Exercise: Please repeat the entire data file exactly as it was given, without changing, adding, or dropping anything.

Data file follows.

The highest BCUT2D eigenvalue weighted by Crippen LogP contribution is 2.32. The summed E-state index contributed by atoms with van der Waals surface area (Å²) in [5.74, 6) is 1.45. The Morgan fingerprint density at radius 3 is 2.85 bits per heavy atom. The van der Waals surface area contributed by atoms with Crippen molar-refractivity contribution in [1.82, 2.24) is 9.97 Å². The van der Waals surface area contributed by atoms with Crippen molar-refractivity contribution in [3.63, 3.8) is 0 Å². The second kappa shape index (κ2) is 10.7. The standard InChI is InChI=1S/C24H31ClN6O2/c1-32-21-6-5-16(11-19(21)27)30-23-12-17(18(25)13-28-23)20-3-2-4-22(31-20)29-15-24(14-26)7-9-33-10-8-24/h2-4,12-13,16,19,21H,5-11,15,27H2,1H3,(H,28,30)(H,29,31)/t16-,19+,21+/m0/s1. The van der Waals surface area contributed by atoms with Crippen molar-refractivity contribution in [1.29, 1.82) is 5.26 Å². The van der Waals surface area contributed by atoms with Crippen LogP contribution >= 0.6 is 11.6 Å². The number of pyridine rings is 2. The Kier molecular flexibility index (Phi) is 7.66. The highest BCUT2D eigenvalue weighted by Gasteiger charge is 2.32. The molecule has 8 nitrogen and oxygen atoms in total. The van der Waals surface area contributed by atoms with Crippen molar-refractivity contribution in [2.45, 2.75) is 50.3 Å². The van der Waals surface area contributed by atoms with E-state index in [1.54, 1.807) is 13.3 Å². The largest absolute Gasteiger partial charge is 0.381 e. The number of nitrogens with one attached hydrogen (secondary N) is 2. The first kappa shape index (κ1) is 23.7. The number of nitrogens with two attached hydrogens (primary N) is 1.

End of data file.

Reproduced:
The highest BCUT2D eigenvalue weighted by Crippen LogP contribution is 2.32. The summed E-state index contributed by atoms with van der Waals surface area (Å²) in [5.74, 6) is 1.45. The Morgan fingerprint density at radius 3 is 2.85 bits per heavy atom. The van der Waals surface area contributed by atoms with Crippen molar-refractivity contribution in [1.82, 2.24) is 9.97 Å². The van der Waals surface area contributed by atoms with Crippen molar-refractivity contribution in [3.63, 3.8) is 0 Å². The second kappa shape index (κ2) is 10.7. The standard InChI is InChI=1S/C24H31ClN6O2/c1-32-21-6-5-16(11-19(21)27)30-23-12-17(18(25)13-28-23)20-3-2-4-22(31-20)29-15-24(14-26)7-9-33-10-8-24/h2-4,12-13,16,19,21H,5-11,15,27H2,1H3,(H,28,30)(H,29,31)/t16-,19+,21+/m0/s1. The van der Waals surface area contributed by atoms with Crippen molar-refractivity contribution in [1.29, 1.82) is 5.26 Å². The van der Waals surface area contributed by atoms with Crippen LogP contribution >= 0.6 is 11.6 Å². The number of pyridine rings is 2. The Kier molecular flexibility index (Phi) is 7.66. The highest BCUT2D eigenvalue weighted by Gasteiger charge is 2.32. The molecule has 8 nitrogen and oxygen atoms in total. The van der Waals surface area contributed by atoms with Crippen molar-refractivity contribution in [2.45, 2.75) is 50.3 Å². The van der Waals surface area contributed by atoms with E-state index in [1.54, 1.807) is 13.3 Å². The largest absolute Gasteiger partial charge is 0.381 e. The number of nitrogens with one attached hydrogen (secondary N) is 2. The first kappa shape index (κ1) is 23.7. The number of nitrogens with two attached hydrogens (primary N) is 1.